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Tuesday, June 12, 2007

*****UPDATE****Child Soldiers

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7 nations added to human trafficking blacklist. Click here to read story.
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Did you know that there are more child soldiers in Arfica than there are American troops in Iraq?

At least 200,000 childre soldiers are in Africa right now. The movie Blood Diamond portrays the horrific practice of how beautiful children are turned into killers with the kind of realism that makes you want to turn away, to deny it, to pretent that there is nothing that can be done about it.

I suggest you rent the DVD, but if you do rent it, be prepared to see violence.

A also suggest you do something about this kind of slavery. Here are two options:

Join the Not For Sale campaign. This is an anti-slavery group fighting against child soldier slavery, sex-trade slavery, and work slavery. 27,000,000 slaves globally.

World Vision is fighting politically and in other ways to end the problem of child soldiers in Nothern Uganda.

Please go and do something, even if it is signing a petition. Help bring an end to this kind of abuse, this kind of hate, this kind of evil. Let's use our American power and privilege to make a difference. Let's join God in freeing slaves.

1 comment:

Ethics in said...

http://allafrica.com/stories/200707051299.html

Ex-Museveni Maid Sues Whitaker

The Monitor (Kampala)
NEWS
6 July 2007
Posted to the web 5 July 2007

By Grace Matsiko
Kampala

An American adviser to the NRM government on trade and investment has lost a preliminary appeal in a U.S. court to dismiss a fraud case filed against her by her Ugandan housemaid.

Ms Idah Zirintusa, a former State House employee, sued Ms Rosa Whitaker in the United States District Court for the District of Columbia for fraud, unjust enrichment, and illegal interference with her earlier contract with State House.

Ms Zirintusa alleges in court papers that Ms Whitaker entered into a three-year oral employment contract with her promising four times the wage she earned in Uganda, full tuition at an American college, food, and shelter.

It is further alleged that Ms Whitaker promised Ms Zirintusa to make separate payments to support her family in Uganda.

In the pleadings, a copy of which Daily Monitor has obtained, Ms Zirintusa further says that Ms Whitaker violated various provisions of the US Fair Labour Standards Act, D.C. Payment and Collection of Wages Law, and D.C. Minimum Wage Act by failing to pay her the minimum wage and overtime fee to which she was entitled for the domestic services she provided Ms Whitaker and her friend Ms Pauline Harris.

Ms Whitaker worked as the assistant U.S. trade representative for Africa under President Bill Clinton, and during the early years of Mr George W. Bush's presidency.

In that job, she "developed and implemented the African Growth and Opportunity Act and other bilateral and multilateral trade policy initiatives towards Africa".

When she left the trade representative's office, Ms Whitaker founded The Whitaker Group, a consultancy firm that advises several African countries, including Uganda, on international business issues.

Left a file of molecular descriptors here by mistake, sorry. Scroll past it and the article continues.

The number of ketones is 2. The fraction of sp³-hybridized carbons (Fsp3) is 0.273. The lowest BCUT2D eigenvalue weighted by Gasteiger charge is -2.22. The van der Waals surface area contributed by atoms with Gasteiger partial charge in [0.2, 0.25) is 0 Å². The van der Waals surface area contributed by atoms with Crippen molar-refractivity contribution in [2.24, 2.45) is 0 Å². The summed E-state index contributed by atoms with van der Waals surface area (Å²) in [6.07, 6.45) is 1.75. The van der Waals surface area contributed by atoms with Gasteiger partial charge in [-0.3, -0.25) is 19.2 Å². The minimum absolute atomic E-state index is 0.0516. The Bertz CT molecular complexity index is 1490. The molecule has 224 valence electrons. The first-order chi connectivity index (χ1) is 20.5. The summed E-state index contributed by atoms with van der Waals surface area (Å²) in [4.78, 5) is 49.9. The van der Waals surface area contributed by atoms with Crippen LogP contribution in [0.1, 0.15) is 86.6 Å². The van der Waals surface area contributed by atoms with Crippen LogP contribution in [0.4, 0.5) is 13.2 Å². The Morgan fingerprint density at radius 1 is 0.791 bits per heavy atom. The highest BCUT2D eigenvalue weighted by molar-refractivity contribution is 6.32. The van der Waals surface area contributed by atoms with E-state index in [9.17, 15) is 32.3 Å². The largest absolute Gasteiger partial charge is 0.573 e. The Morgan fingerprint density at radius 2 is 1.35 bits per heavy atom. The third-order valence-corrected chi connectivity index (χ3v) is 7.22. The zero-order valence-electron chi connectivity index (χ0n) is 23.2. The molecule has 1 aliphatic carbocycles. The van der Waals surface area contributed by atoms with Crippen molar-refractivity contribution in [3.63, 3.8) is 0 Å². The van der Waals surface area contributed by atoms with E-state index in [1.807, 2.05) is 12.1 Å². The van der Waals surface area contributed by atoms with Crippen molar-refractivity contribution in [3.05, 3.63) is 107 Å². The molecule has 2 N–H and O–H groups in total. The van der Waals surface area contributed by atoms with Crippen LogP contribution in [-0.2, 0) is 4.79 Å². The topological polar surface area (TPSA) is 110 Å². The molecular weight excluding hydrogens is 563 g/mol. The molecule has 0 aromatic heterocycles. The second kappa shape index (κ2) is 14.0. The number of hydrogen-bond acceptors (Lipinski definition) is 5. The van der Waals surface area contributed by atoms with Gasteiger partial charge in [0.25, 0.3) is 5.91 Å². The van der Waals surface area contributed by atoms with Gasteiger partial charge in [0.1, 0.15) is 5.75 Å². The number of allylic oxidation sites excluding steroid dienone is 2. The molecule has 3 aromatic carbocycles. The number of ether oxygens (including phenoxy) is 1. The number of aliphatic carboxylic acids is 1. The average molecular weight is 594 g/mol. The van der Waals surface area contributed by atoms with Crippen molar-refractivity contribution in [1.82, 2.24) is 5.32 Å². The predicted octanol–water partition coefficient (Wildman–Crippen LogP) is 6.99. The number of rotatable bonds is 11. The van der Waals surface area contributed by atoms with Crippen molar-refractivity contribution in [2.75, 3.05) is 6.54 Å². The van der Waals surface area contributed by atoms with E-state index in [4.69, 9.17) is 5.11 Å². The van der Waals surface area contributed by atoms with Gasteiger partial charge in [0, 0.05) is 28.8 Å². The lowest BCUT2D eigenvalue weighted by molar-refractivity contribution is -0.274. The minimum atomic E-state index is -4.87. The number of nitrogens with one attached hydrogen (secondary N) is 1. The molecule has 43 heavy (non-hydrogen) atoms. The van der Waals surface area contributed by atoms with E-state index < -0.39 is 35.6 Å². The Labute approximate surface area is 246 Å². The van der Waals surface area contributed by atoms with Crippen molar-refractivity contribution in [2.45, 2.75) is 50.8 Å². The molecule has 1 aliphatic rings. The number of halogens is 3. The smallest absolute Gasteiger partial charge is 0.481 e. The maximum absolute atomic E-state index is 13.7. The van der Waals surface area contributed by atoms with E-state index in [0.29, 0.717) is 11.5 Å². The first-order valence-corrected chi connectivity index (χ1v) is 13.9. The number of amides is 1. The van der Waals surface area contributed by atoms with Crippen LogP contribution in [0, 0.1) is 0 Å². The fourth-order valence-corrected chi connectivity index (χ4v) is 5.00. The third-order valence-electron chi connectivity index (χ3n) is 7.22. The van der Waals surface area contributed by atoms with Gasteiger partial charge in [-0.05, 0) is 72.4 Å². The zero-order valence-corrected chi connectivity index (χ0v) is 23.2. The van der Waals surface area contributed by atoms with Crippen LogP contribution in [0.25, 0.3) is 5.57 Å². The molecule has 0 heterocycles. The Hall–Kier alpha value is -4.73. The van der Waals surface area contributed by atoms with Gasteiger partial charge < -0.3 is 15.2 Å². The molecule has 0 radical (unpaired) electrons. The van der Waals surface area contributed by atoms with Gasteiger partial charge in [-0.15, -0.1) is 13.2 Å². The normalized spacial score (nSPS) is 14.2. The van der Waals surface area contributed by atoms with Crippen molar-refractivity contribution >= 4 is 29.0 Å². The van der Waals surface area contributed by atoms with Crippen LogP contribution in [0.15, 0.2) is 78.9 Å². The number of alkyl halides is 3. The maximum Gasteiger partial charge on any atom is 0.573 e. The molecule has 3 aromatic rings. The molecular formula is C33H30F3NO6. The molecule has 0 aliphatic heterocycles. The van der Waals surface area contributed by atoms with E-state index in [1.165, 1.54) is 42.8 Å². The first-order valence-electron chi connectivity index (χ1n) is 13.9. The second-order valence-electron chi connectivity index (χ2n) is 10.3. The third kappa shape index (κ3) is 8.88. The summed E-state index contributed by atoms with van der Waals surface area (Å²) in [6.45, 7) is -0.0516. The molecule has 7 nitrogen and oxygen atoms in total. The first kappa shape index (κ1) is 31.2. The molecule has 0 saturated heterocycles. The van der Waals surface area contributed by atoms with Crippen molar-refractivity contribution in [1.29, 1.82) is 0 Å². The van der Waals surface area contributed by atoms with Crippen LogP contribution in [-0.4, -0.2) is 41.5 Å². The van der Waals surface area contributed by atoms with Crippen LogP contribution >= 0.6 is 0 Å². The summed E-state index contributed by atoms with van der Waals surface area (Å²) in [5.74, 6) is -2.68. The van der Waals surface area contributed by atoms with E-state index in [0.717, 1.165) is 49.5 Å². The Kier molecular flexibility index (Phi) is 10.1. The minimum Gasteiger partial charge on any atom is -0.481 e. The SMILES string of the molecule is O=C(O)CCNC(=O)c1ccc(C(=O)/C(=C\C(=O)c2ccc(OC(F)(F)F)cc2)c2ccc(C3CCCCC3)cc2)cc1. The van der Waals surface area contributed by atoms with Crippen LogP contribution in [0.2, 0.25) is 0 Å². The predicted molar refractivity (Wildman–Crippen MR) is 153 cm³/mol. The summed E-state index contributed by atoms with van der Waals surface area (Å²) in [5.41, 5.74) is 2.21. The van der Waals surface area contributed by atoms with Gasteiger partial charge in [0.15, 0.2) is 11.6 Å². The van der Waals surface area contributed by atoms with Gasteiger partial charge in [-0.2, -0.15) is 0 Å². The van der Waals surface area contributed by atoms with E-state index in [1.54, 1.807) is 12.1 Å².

The Whitaker Group officials were recently in Uganda pushing for increased production of organic cotton to make apparel for the American market.

In her defence, Ms Whitaker argues that Ms Zirintusa could not sustain her claims because she was not legally permitted to work in the United States.

She also argues that her accuser is not entitled to overtime pay under either federal or Washington D.C. law because Ms Zirintusa lived in her employer's home - in this case Ms Whitaker's home.

Ms Whitaker bases her defence in part on the Immigration Reform and Control Act (IRCA) which makes it illegal for aliens to sue for breach of contract. In its ruling, however, the judge allowed Ms Zirintusa to proceed with the suit.

The court stated that nothing in IRCA prohibits undocumented workers from asserting their labour rights under the US Fair Labor Standards Act.

The court also ruled that Ms Whitaker acted fraudulently when she "made material misstatements of fact" in January 2003, September 2003, and July 2004.

The court found that Ms Whitaker falsely promised Ms Zirintusa that if she accepted her offer of employment, the American lobbyist would provide payments for the care and support of the accuser's family in Uganda.

According to the court's ruling, Ms Whitaker made these representations knowing they were false and Ms Zirintusa reasonably relied on the misstatements to sell her possessions at a significant loss and leave her family in Uganda to work for Ms Whitaker in the United States.

"The Court finds that these facts are sufficient to overcome a motion for judgment on the pleadings," reads part of the January 3, 2007 ruling.

Ms Zirintusa, who once worked as a catering officer at State House Nakasero, arrived in the United States on August 18, 2004 on a student visa.

On the issue of unjust enrichment, the court held that Ms Zirintusa proved that Ms Harris had received a benefit at Ms Zirintusa's expense by accepting domestic services without paying for those services.

Ms Zirintusa, who still lives in the United States, is now demanding full compensation for the value of the services rendered.

The court is yet to set a date to hear the Ugandan's compensation claims against Ms Whitaker. Efforts to reach both women for further comment were unsuccessful.

President Museveni's press secretary said he was not aware of the case. "If it is true that there was an employment agreement," Mr Tamale Mirundi said, "then that lady has a right to sue."